President Biden threw his support behind a World Trade Organization proposal on Wednesday to waive intellectual property protections for COVID-19 vaccines, clearing a hurdle for vaccine-strapped countries to manufacture their own vaccines even though the patents are privately held.

The coronavirus pandemic has reached the top of the world, where it has reportedly disrupted the annual climb up Mount Everest and other Himalayan peaks just as the window for summiting the mountains opens up.

In recent days, reports have emerged of an outbreak at Everest Base Camp in Nepal, at 17,597 feet (5,364 meters), where hundreds of climbers assemble each year to adjust to the oxygen-starved altitude as they prepare to ascend the 29,032-foot (8,849-meter) peak.

MUMBAI, India — India's top diplomat and his entourage have been forced to self-isolate, participating in a G-7 foreign ministers meeting only virtually — from hotel rooms near the venue in London — after at least two members of the Indian delegation tested positive for the coronavirus.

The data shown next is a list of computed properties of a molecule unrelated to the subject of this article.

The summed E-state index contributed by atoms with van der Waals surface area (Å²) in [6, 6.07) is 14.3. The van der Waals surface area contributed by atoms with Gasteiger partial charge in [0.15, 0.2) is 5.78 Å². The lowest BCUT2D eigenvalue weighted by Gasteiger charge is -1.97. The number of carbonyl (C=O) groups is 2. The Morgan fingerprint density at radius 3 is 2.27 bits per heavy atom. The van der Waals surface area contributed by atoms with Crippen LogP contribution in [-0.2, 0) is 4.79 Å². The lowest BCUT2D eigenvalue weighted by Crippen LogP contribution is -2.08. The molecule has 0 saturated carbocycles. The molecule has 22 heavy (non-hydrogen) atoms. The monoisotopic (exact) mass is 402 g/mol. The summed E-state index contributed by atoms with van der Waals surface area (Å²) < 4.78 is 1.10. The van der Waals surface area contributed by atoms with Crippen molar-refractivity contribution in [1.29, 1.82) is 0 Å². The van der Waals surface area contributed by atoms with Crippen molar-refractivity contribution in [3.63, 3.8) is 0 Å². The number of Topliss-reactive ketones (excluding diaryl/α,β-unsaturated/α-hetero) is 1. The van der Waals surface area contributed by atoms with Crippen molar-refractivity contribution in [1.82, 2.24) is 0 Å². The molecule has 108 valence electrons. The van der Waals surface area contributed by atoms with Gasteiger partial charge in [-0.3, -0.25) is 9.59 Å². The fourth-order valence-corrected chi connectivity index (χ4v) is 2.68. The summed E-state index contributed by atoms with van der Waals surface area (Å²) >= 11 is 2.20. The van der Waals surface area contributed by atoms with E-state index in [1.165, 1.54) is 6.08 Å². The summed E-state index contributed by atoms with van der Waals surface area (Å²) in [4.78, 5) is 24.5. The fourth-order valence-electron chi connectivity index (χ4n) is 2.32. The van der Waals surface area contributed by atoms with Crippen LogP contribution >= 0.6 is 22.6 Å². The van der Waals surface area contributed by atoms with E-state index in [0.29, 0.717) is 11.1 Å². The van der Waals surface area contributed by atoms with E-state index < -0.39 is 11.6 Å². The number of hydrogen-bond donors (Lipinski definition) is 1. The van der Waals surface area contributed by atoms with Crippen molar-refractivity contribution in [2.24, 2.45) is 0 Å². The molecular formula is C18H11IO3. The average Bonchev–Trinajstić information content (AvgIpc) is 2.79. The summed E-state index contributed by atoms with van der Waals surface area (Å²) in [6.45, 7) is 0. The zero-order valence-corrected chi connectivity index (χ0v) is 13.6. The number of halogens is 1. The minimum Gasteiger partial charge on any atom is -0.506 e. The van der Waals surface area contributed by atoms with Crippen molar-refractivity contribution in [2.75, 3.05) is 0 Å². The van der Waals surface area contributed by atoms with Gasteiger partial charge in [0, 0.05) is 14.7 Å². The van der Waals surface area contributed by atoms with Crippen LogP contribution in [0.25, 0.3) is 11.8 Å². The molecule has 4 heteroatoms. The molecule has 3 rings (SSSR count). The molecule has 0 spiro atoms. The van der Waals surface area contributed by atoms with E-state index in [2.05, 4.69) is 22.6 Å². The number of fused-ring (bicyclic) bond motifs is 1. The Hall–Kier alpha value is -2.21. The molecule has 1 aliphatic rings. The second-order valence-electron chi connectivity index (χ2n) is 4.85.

Updated May 5, 2021 at 10:25 AM ET

The pace of COVID-19 vaccinations is slowing down — not because of any vaccine shortage, but because some Americans don't want to get vaccinated.

Study Shows Working Mothers Hard Hit by Pandemic-Related Child Care Burdens

May 5, 2021
People
L. Brian Stauffer, news.illinois.edu

New research shows pandemic-related child care burdens have magnified economic inequalities for women in the workforce in Illinois.

That research was included in The Child Care Crisis in Illinois: A Survey of Working Mothers During the COVID-19 Pandemic, conducted by the Project for Middle Class Renewal at the University of Illinois at Urbana-Champaign and the Illinois Economic Policy Institute nonprofit research organization.